Document Detail

Anaphylactic reaction to a dietary supplement containing willow bark.
MedLine Citation:
PMID:  12773073     Owner:  NLM     Status:  MEDLINE    
OBJECTIVE: To report a case of anaphylaxis resulting from the use of a willow bark-containing dietary supplement in a patient with a history of an aspirin allergy. CASE SUMMARY: A 25-year-old white woman presented to the emergency department of a community teaching hospital with anaphylaxis requiring epinephrine, diphenhydramine, methylprednisolone, and volume resuscitation to which she responded favorably. Medication history revealed that she had ingested 2 capsules of Stacker 2 (NVE Pharmaceuticals, Newton, NJ), a dietary supplement promoted for weight loss, prior to experiencing her initial symptoms. Among other active ingredients, this product contains willow bark. Of significance is that this patient also reported a history of allergy to acetylsalicylic acid. No other causes for anaphylaxis were identified. She continued to receive routine supportive care and the remaining hospital course was uncomplicated. DISCUSSION: Dietary supplements, including herbal products, are used by many individuals who consider them to be inherently safe despite limited regulatory oversight by the Food and Drug Administration. While there may be value to specific botanical ingredients, a potential for adverse effects also exists. The popular product consumed by our patient is used for weight loss and contains willow bark, a source of salicylates. Based on the Naranjo probability scale, it is probable that this case of anaphylaxis was due to this dietary supplement. CONCLUSIONS: The use of any willow bark-containing dietary supplement may present a risk of anaphylactic reaction to patients with a history of allergy to salicylates. Clinicians need to recognize the potential for adverse effects from dietary supplements.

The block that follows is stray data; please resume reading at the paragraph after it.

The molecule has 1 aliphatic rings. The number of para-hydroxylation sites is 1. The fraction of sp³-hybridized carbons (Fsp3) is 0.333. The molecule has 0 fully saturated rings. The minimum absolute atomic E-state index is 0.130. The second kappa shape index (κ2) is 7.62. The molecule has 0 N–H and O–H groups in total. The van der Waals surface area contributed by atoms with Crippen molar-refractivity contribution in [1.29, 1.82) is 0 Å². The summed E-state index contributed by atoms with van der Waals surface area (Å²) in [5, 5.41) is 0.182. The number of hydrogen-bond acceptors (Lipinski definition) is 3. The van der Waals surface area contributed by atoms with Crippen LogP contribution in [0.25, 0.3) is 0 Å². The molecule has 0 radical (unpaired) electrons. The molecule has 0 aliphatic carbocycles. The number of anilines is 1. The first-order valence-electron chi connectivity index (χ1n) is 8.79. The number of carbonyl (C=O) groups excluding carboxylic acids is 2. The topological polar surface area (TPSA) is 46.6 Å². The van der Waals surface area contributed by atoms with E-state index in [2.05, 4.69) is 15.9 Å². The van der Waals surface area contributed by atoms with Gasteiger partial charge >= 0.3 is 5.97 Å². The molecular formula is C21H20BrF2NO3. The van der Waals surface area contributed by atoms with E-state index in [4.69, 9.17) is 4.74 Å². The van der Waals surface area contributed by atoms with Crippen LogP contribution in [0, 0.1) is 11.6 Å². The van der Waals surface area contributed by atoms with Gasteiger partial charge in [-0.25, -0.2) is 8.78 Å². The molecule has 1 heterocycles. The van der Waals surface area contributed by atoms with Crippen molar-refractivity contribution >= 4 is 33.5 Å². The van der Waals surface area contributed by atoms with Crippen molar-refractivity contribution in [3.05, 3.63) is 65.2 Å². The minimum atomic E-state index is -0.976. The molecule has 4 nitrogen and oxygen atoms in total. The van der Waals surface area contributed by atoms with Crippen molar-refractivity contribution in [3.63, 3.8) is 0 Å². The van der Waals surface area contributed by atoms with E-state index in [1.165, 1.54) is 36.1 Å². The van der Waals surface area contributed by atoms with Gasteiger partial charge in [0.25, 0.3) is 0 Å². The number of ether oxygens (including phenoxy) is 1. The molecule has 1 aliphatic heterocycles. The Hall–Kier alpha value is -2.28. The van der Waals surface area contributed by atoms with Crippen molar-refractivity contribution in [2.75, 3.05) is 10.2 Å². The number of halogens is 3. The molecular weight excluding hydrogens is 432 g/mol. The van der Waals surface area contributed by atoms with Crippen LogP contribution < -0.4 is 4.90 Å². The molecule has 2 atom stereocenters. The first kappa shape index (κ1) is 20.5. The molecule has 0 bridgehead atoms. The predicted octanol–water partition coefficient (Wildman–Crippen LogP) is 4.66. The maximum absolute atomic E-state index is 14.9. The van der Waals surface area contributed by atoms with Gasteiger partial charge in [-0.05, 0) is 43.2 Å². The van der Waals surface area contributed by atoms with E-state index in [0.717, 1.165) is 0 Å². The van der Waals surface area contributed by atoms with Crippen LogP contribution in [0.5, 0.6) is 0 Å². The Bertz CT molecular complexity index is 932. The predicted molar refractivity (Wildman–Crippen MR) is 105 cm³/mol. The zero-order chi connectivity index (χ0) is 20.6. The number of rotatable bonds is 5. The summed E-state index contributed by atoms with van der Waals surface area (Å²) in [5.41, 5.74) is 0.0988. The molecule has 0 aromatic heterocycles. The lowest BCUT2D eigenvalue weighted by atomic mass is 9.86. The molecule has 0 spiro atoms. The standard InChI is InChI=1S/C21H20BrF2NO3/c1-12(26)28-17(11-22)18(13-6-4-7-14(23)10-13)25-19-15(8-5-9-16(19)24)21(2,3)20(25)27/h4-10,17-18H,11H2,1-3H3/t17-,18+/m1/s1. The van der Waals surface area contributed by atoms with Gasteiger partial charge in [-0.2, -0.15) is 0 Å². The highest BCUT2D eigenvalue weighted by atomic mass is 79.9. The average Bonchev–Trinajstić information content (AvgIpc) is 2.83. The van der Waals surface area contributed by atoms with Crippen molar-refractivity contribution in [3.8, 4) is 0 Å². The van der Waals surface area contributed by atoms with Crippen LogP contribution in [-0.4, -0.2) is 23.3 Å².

Joseph I Boullata; Patrick J McDonnell; Cynthia D Oliva
Related Documents :
7452223 - Magnitude of reaction time crossover in process schizophrenic patients in relation to t...
7922873 - Digestion and absorption of food: usefulness and limitations of in vitro models.
988983 - Milk sensitivity and soybean sensitivity in the production of eczematous manifestations...
Publication Detail:
Type:  Case Reports; Journal Article    
Journal Detail:
Title:  The Annals of pharmacotherapy     Volume:  37     ISSN:  1060-0280     ISO Abbreviation:  Ann Pharmacother     Publication Date:  2003 Jun 
Date Detail:
Created Date:  2003-05-29     Completed Date:  2003-08-01     Revised Date:  2004-11-17    
Medline Journal Info:
Nlm Unique ID:  9203131     Medline TA:  Ann Pharmacother     Country:  United States    
Other Details:
Languages:  eng     Pagination:  832-5     Citation Subset:  IM    
School of Pharmacy, Temple University Health Sciences Center, Philadelphia, PA 19140-5101, USA.
Export Citation:
APA/MLA Format     Download EndNote     Download BibTex
MeSH Terms
Anaphylaxis / chemically induced*,  therapy
Dietary Supplements / adverse effects*
Plant Bark
Plant Extracts / adverse effects
Salix / adverse effects*
Reg. No./Substance:
0/Plant Extracts

From MEDLINE®/PubMed®, a database of the U.S. National Library of Medicine

Previous Document:  Carbimazole-related gastroschisis.
Next Document:  Interaction between warfarin and the herbal product quilinggao.